“Ethernet Doesn’t Have a Valid IP Configuration”: A Step-by-Step Guide on How to Fix It
Nothing’s more frustrating than sitting down to work on your computer…only to be met with a cryptic error message preventing you from connecting to the Internet. Yeah, we’re talking about the dreaded “Ethernet doesn’t have a valid IP configuration” error. But fear not! With a few simple steps, you can fix it and get back online in no time.
What does “Ethernet does not have a valid IP configuration” error mean?
First, let’s talk about what this error is all about. The “Ethernet does not have a valid IP configuration” error means that your computer is having trouble communicating with the Ethernet network it’s connected to. It’s specific to Windows and can occur on any version of this operating system.
Note: An Ethernet network is a type of local area network (LAN) that connects devices to the Internet or to each other. This connection is usually established through a wired connection, like an Ethernet cable, to a modem or router.
What is an IP configuration?
A valid IP configuration is the basis of a strong Internet connection. Imagine you’re trying to send a letter to a friend without a proper address. The letter will never reach its destination, of course. Similarly, without a valid IP configuration (that is, your device’s “home address”), your computer won’t be able to properly communicate with the Ethernet network and access the Internet. This can be due to a number of reasons, like incorrect network settings, outdated drivers, or hardware issues.
The good news is that you can easily fix the issue. And we’re here to help with that.
Ethernet doesn’t have a valid IP configuration fix
Here are several ways to resolve the IP configuration problem. So, grab a cup of coffee and let’s get some fixing done.
Restart your modem or router
Before we start getting technical, let’s try the simplest solution first (read the classics). Think of it like a power nap for your Internet, which wakes it up feeling refreshed and ready to go. Just unplug your modem or router, count to 10, and plug it back in. It’s quick and easy, so it’s worth a shot before you move on to more complicated fixes.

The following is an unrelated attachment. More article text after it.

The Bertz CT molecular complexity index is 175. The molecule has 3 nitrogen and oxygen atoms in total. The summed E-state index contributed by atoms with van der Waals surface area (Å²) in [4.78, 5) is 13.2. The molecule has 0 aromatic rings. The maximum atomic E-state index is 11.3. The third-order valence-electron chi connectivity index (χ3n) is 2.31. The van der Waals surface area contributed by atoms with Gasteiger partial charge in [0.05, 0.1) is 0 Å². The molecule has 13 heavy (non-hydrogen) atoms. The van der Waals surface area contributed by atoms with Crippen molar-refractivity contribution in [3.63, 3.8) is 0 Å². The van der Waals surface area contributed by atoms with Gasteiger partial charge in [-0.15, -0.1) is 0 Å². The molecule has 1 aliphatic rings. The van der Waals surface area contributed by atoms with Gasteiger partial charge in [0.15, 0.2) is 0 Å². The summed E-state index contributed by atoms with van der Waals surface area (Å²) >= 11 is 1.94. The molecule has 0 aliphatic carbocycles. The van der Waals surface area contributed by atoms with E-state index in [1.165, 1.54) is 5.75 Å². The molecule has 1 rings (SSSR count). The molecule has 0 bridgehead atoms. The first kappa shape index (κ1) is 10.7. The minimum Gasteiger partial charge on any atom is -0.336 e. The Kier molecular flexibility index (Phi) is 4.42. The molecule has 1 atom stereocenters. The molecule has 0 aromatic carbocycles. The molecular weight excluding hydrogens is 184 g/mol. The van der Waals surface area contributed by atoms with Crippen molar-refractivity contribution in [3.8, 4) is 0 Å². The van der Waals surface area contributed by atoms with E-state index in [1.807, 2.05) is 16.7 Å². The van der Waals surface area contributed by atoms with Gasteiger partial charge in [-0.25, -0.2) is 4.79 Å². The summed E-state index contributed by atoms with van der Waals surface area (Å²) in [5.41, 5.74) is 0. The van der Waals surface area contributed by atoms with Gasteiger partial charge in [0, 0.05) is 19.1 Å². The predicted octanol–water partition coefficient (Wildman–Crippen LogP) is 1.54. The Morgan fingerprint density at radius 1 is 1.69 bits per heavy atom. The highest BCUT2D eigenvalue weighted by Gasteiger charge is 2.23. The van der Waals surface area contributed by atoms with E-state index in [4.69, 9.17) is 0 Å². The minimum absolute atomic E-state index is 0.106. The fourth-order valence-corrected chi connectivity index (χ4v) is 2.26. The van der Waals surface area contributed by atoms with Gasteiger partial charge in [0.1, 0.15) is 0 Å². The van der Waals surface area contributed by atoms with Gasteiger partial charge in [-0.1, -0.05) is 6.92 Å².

If that didn’t work (bummer), let’s get a bit more techy.
Configure your network adapter settings
Checking if your IP address settings are correct might do the trick:
- Right-click on the network icon in the taskbar and select Network & Internet settings.
- Click on Change adapter settings.
- Right-click on your Ethernet connection and select Properties.
- Select Internet Protocol Version 4 (TCP/IPv4) and click on Properties.
- Make sure that the settings are set to Obtain an IP address automatically and Obtain DNS server address automatically.
- If these settings are already selected, try changing them to Use the following IP address and Use the following DNS server address.
- Enter the IP address and DNS server address provided by your Internet service provider (ISP).
- Click OK to save your changes.
Clear network cache
Follow these steps:
- Open the Command Prompt as an administrator — type “cmd” into the Windows search bar, right-click on Command Prompt and select Run as administrator.
- In the Command Prompt window, type “ipconfig/flushdns” and press Enter.
- Once the command has finished running, restart your computer.
This will clear your DNS cache.
Windows is equipped to detect connectivity issues and offer solutions for various problems. While it may not always succeed, running the Windows Network Troubleshooter is worth trying:
- Open Settings.
- Go to Network & Internet > Status.
- Scroll down to Network troubleshooter and follow the prompts.
Update network adapter drivers
Outdated or faulty drivers can cause connectivity issues, so updating the network adapter drivers might help fix the issue.
- Press the Windows key + X and select Device Manager.
- Expand the “Network adapters” section.
- Look for the adapter that corresponds to your Ethernet connection. It might have “Ethernet” or “LAN” in its name, or the name of the manufacturer or model of your Ethernet card. If you’re not sure which one it is, you can try updating all the network adapters listed in the Device Manager.
- Right-click on the adapter you want to update and select Update driver.
Disable and enable the Ethernet connection
This can reset the network settings.
- Right-click on the Network icon in the taskbar and select Network & Sharing Center.
- Select Change adapter settings.
- Right-click on the Ethernet connection you want to disable, and select Disable.
- Wait a few seconds and right-click on the same connection again.
- Select Enable.
Release and renew IP address
Here are the steps to release and renew your IP address on Windows:
- Press the Windows key + X on your keyboard and select Command Prompt (Admin).
- In the command prompt, type “ipconfig/release” and hit Enter. This will release your current IP address.
- Next, type “ipconfig/renew” and hit Enter. This will renew your IP address and establish a new connection.
Note that this process may take a few minutes to complete, and you may need to restart your computer for the changes to take effect.
Disabling IPv6 (the latest version of the Internet Protocol (IP)) can be done through the Windows Control Panel. Here is how to do it:
- Right-click on the Network icon in the taskbar.
- Select Network & Sharing Center.